Permaculture Explained

“Make hay while the sun shines”

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Permaculture Explained

“Vision is not seeing things as they are but as they will be”

Glengall Wharf Garden before and afterGlengall Wharf Garden, London

‘Eyesore’ to some, a beautiful, wild place for others, albeit with ‘issues’…

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Permaculture Explained

This principle is like an order. Make sure that every time you design a house, garden, park, or school, it includes elements that will provide real tangible yields, whether they are food, fibres, timber, fuel, education, or enjoyment. Wade Muggleton from the Station Road Permaculture Garden, tells us more...

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Permaculture Explained

In permaculture we design landscapes to maximise this energy capture. The vast majority of energy is supplied by the sun. Some of this is captured by plants who have learnt the clever trick of how to turn photons from the sun into complex carbohydrates. This basic trick powers every ecosystem on the planet. Using a combination of plant based systems and intelligent design approaches we can rebuild 'natural capital' in order to create the basis for a long-term sustainable society.

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Permaculture Explained

This principle is perhaps one of the least obvious, but also one of the most helpful in terms of design. We intuitively design like this all the time. When we cook a meal we work from a pattern – meat and two veg or for us vegetarians, carbohydrate, veggies and sauce – and determine the details from our preferences and available ingredients.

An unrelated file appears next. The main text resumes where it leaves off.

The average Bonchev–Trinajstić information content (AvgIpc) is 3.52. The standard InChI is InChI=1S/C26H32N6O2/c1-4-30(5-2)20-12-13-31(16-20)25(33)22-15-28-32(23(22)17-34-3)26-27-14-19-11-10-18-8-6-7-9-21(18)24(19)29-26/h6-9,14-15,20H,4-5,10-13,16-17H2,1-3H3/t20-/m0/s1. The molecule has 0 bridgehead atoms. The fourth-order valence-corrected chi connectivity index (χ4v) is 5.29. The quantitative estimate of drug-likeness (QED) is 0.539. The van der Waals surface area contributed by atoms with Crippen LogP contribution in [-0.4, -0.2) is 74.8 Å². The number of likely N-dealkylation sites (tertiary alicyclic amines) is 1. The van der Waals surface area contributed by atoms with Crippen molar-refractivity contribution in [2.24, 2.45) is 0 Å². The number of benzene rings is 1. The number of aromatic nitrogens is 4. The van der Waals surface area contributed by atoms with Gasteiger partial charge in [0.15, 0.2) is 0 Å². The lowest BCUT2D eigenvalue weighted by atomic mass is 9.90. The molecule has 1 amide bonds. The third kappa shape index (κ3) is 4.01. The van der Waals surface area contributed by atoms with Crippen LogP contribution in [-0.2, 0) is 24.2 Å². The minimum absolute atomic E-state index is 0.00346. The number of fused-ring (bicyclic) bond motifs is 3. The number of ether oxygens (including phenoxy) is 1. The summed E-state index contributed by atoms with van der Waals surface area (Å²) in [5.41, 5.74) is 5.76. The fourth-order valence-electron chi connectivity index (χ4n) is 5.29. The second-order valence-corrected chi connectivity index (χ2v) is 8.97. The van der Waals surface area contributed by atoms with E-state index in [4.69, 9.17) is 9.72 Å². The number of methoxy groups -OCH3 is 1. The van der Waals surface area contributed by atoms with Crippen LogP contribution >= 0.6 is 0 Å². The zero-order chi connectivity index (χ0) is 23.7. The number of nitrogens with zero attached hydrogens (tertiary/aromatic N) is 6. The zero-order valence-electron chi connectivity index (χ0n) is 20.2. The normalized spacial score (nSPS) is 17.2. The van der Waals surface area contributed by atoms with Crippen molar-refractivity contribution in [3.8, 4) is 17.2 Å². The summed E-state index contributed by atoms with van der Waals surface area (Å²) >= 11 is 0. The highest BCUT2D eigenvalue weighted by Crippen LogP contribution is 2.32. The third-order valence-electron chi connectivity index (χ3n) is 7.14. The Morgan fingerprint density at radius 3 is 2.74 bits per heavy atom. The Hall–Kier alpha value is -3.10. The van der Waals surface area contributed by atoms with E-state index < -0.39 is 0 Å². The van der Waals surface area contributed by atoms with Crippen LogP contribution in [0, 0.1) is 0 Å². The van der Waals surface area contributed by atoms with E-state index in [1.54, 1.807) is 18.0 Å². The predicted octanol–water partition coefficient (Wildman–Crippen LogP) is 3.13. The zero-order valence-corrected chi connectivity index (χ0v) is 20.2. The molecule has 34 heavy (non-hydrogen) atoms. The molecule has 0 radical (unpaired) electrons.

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Permaculture Explained

With this issue’s principle Produce no Waste, it brings to mind one of my favourite Mollison principles 'waste (pollution) = unused resource'. This can be turned around to make an unused resource = waste (pollution).

Apply this to time, unemployment, food, energy, water… any resource and it is clear to see that there really is no such thing as waste as we define it.

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Permaculture Explained

Permaculture design aims to make best use of renewable resources to create, manage and maintain high yielding systems, even if some non-renewable resources are needed to establish the system in the first place. Klaudia van Gool from LAND Learning Centre Trevecca Home Garden gives her viewpoint:

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Permaculture Explained

This principle is like an order. Make sure that every time you design a house, garden, park, or school, it includes elements that will provide real tangible yields, whether they are food, fibres, timber, fuel, education, or enjoyment. Wade Muggleton from the Station Road Permaculture Garden, tells us more.

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Permaculture Explained

“You can’t work on an empty stomach”

Obtaining a yield. And in particular I’ve been reflecting on the crops we are harvesting here in our remote farm and home 1200 ft above sea level in the Yorkshire Dales.

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Permaculture Explained

"Beauty is in the eye of the beholder"

Since being introduced to permaculture four years ago, I’ve found permaculture design principles to be thinking tools with very wide application…

‘Observe and Interact’ and ‘Beauty is in the eye of the beholder’ reminds us that the interpretation of our observations is something constructed by ourselves. We shouldn’t make a judgement prematurely.

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Permaculture Explained